These are some of the attributes you’ll want to pay attention to when buying your tactical umbrella.
As with any product you carry with you all day, picking the right tactical umbrella depends on comfort. We’re all different in our body size and composition, as well as our daily habits, and not every umbrella will be right for everyone’s needs.
Tactical umbrellas are generally made of super-tough materials, such as reinforced fiberglass or even steel. Steel has the advantage of being heavy, so you’ll get some more weight behind the umbrella when needed. On the other hand, it’ll be heavier to carry and may tire you over time.
These materials are sturdy enough that you’ll be able to stand on them or bend them any way you want without the umbrella breaking. This means you can rely on the umbrella to push or swing it.
The best self-defense weapon is the one you have with you when you need it. If the tactical umbrella you buy is too heavy, you’ll soon notice you’re leaving it at home or in your car. There, you won’t have much use for it if someone attacks you on the street.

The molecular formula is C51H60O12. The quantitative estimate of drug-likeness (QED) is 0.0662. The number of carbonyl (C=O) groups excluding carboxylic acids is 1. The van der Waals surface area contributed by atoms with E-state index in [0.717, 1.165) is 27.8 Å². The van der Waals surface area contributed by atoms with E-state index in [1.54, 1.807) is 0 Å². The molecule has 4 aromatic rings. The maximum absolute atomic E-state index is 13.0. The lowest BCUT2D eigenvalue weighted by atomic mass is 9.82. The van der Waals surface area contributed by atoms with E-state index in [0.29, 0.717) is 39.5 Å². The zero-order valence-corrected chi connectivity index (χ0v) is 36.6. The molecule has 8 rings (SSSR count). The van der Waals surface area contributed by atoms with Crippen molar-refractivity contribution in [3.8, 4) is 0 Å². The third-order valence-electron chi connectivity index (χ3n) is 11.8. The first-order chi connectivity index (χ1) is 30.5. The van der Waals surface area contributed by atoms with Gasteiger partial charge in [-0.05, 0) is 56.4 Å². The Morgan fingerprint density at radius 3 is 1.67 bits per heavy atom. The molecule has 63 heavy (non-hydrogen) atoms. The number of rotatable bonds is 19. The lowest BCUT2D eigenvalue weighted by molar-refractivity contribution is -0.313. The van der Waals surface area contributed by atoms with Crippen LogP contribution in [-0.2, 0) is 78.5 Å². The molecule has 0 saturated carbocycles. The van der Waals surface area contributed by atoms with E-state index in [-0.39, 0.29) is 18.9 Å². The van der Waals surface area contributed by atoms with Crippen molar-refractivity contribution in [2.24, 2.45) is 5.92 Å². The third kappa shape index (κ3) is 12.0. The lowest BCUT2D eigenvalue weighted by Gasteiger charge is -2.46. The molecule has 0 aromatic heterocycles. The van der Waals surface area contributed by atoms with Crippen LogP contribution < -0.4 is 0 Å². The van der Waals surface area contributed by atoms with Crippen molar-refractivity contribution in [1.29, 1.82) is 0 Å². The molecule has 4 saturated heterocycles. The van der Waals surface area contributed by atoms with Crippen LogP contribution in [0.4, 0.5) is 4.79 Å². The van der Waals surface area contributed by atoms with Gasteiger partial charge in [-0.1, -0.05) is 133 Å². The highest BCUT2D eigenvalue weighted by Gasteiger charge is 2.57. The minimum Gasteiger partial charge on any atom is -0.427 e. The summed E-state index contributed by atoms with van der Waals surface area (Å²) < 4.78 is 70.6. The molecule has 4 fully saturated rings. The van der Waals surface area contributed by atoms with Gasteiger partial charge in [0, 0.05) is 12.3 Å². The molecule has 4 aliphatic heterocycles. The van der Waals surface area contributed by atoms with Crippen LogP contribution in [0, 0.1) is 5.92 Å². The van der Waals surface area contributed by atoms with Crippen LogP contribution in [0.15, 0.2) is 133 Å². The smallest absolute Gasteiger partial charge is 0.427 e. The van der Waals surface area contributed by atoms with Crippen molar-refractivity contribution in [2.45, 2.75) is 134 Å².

Do remember that a tactical umbrella will always be heavier than a common umbrella, and that’s exactly why they’re so useful. You’ll be able to get more strength and power behind the umbrella if it’s heavier. Just make sure it’s still light enough so you won’t get tired of keeping it with you.
Tactical umbrellas usually weigh between one and 2 pounds. We recommend going for closer to 1 pound if you’re carrying the umbrella around with you every day. However, if you’re looking for an umbrella you can get more power behind, go for the heavier ones.
Size is an important consideration when buying a tactical umbrella. Some of the models on our list are well over 35 inches long, so they may be uncomfortable to keep with you all day long. This depends on your height, though, and may not affect you at all if you’re closer to 6 feet tall.